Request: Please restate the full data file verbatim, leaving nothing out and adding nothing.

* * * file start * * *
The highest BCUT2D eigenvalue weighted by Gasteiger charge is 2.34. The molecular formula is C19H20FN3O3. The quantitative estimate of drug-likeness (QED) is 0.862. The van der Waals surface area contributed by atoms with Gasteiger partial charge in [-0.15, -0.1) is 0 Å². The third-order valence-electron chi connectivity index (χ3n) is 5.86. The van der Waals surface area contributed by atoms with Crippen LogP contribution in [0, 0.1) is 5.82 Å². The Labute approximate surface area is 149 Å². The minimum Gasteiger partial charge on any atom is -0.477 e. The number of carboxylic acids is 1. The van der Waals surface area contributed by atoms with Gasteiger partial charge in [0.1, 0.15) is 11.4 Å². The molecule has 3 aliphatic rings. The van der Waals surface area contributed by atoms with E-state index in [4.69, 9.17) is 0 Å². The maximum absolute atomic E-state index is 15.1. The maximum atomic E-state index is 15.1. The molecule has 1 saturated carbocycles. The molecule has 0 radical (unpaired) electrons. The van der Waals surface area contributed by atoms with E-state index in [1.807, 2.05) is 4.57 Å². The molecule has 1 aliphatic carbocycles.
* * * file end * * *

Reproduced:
The highest BCUT2D eigenvalue weighted by Gasteiger charge is 2.34. The molecular formula is C19H20FN3O3. The quantitative estimate of drug-likeness (QED) is 0.862. The van der Waals surface area contributed by atoms with Gasteiger partial charge in [-0.15, -0.1) is 0 Å². The third-order valence-electron chi connectivity index (χ3n) is 5.86. The van der Waals surface area contributed by atoms with Crippen LogP contribution in [0, 0.1) is 5.82 Å². The Labute approximate surface area is 149 Å². The minimum Gasteiger partial charge on any atom is -0.477 e. The number of carboxylic acids is 1. The van der Waals surface area contributed by atoms with Gasteiger partial charge in [0.1, 0.15) is 11.4 Å². The molecule has 3 aliphatic rings. The van der Waals surface area contributed by atoms with E-state index in [4.69, 9.17) is 0 Å². The maximum absolute atomic E-state index is 15.1. The maximum atomic E-state index is 15.1. The molecule has 1 saturated carbocycles. The molecule has 0 radical (unpaired) electrons. The van der Waals surface area contributed by atoms with E-state index in [1.807, 2.05) is 4.57 Å². The molecule has 1 aliphatic carbocycles.